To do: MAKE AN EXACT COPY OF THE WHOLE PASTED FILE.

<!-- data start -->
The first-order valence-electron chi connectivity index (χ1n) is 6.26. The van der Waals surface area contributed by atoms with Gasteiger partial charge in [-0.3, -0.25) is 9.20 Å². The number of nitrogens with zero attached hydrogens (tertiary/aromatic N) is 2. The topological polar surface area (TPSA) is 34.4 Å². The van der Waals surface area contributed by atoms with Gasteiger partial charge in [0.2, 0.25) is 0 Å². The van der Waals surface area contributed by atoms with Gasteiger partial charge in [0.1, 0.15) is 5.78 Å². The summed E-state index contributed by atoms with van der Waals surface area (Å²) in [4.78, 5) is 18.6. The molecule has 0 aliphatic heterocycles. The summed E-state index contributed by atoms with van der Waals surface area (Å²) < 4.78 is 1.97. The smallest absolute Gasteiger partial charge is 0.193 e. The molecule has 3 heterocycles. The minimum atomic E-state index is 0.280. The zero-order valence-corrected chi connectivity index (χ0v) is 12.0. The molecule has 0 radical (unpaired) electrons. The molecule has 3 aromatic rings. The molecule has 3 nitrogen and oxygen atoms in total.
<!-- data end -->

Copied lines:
The first-order valence-electron chi connectivity index (χ1n) is 6.26. The van der Waals surface area contributed by atoms with Gasteiger partial charge in [-0.3, -0.25) is 9.20 Å². The number of nitrogens with zero attached hydrogens (tertiary/aromatic N) is 2. The topological polar surface area (TPSA) is 34.4 Å². The van der Waals surface area contributed by atoms with Gasteiger partial charge in [0.2, 0.25) is 0 Å². The van der Waals surface area contributed by atoms with Gasteiger partial charge in [0.1, 0.15) is 5.78 Å². The summed E-state index contributed by atoms with van der Waals surface area (Å²) in [4.78, 5) is 18.6. The molecule has 0 aliphatic heterocycles. The summed E-state index contributed by atoms with van der Waals surface area (Å²) < 4.78 is 1.97. The smallest absolute Gasteiger partial charge is 0.193 e. The molecule has 3 heterocycles. The minimum atomic E-state index is 0.280. The zero-order valence-corrected chi connectivity index (χ0v) is 12.0. The molecule has 0 radical (unpaired) electrons. The molecule has 3 aromatic rings. The molecule has 3 nitrogen and oxygen atoms in total.